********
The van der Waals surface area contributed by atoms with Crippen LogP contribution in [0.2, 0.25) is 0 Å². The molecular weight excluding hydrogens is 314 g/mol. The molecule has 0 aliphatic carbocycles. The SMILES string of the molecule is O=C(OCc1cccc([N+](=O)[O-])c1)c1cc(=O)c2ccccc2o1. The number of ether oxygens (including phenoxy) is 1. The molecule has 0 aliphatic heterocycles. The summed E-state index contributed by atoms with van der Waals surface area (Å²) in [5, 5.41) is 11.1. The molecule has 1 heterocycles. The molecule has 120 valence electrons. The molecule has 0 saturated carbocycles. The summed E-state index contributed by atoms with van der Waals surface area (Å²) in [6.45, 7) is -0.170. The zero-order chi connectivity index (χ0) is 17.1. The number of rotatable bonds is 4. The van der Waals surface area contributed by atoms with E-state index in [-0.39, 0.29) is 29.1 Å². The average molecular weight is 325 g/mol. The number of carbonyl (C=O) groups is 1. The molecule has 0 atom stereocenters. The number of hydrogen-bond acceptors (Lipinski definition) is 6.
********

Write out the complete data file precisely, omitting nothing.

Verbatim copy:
The van der Waals surface area contributed by atoms with Crippen LogP contribution in [0.2, 0.25) is 0 Å². The molecular weight excluding hydrogens is 314 g/mol. The molecule has 0 aliphatic carbocycles. The SMILES string of the molecule is O=C(OCc1cccc([N+](=O)[O-])c1)c1cc(=O)c2ccccc2o1. The number of ether oxygens (including phenoxy) is 1. The molecule has 0 aliphatic heterocycles. The summed E-state index contributed by atoms with van der Waals surface area (Å²) in [5, 5.41) is 11.1. The molecule has 1 heterocycles. The molecule has 120 valence electrons. The molecule has 0 saturated carbocycles. The summed E-state index contributed by atoms with van der Waals surface area (Å²) in [6.45, 7) is -0.170. The zero-order chi connectivity index (χ0) is 17.1. The number of rotatable bonds is 4. The van der Waals surface area contributed by atoms with E-state index in [-0.39, 0.29) is 29.1 Å². The average molecular weight is 325 g/mol. The number of carbonyl (C=O) groups is 1. The molecule has 0 atom stereocenters. The number of hydrogen-bond acceptors (Lipinski definition) is 6.